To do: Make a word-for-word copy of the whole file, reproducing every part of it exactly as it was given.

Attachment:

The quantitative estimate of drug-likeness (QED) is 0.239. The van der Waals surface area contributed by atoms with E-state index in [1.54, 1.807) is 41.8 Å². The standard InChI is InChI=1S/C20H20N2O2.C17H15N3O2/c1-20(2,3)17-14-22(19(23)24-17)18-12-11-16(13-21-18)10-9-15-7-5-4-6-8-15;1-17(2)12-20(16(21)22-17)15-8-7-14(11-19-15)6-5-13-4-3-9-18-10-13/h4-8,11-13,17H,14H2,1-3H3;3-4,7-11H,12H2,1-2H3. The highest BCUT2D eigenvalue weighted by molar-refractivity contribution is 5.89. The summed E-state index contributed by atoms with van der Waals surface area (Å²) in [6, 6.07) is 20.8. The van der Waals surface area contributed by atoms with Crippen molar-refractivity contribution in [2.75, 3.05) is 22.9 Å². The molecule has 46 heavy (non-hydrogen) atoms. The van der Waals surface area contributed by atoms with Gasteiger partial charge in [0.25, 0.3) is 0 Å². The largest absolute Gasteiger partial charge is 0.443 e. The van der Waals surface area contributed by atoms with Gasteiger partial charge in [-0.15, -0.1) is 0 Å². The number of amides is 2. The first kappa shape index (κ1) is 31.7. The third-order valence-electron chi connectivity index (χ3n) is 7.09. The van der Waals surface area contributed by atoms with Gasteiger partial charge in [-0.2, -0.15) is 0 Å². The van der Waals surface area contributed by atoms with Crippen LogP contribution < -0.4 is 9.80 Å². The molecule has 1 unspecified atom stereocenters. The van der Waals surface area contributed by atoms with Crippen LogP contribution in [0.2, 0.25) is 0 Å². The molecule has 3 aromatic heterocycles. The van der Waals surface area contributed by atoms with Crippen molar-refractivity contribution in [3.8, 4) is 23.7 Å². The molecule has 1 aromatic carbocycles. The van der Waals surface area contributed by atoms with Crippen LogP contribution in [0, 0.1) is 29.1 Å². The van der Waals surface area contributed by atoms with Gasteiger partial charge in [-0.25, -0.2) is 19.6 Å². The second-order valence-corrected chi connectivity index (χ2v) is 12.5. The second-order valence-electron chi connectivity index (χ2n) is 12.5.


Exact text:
The quantitative estimate of drug-likeness (QED) is 0.239. The van der Waals surface area contributed by atoms with E-state index in [1.54, 1.807) is 41.8 Å². The standard InChI is InChI=1S/C20H20N2O2.C17H15N3O2/c1-20(2,3)17-14-22(19(23)24-17)18-12-11-16(13-21-18)10-9-15-7-5-4-6-8-15;1-17(2)12-20(16(21)22-17)15-8-7-14(11-19-15)6-5-13-4-3-9-18-10-13/h4-8,11-13,17H,14H2,1-3H3;3-4,7-11H,12H2,1-2H3. The highest BCUT2D eigenvalue weighted by molar-refractivity contribution is 5.89. The summed E-state index contributed by atoms with van der Waals surface area (Å²) in [6, 6.07) is 20.8. The van der Waals surface area contributed by atoms with Crippen molar-refractivity contribution in [2.75, 3.05) is 22.9 Å². The molecule has 46 heavy (non-hydrogen) atoms. The van der Waals surface area contributed by atoms with Gasteiger partial charge in [0.25, 0.3) is 0 Å². The largest absolute Gasteiger partial charge is 0.443 e. The van der Waals surface area contributed by atoms with Gasteiger partial charge in [-0.15, -0.1) is 0 Å². The number of amides is 2. The first kappa shape index (κ1) is 31.7. The third-order valence-electron chi connectivity index (χ3n) is 7.09. The van der Waals surface area contributed by atoms with Gasteiger partial charge in [-0.2, -0.15) is 0 Å². The van der Waals surface area contributed by atoms with Crippen LogP contribution < -0.4 is 9.80 Å². The molecule has 1 unspecified atom stereocenters. The van der Waals surface area contributed by atoms with Crippen LogP contribution in [0.2, 0.25) is 0 Å². The molecule has 3 aromatic heterocycles. The van der Waals surface area contributed by atoms with Crippen molar-refractivity contribution in [3.8, 4) is 23.7 Å². The molecule has 1 aromatic carbocycles. The van der Waals surface area contributed by atoms with Crippen LogP contribution in [0, 0.1) is 29.1 Å². The van der Waals surface area contributed by atoms with Gasteiger partial charge in [-0.25, -0.2) is 19.6 Å². The second-order valence-corrected chi connectivity index (χ2v) is 12.5. The second-order valence-electron chi connectivity index (χ2n) is 12.5.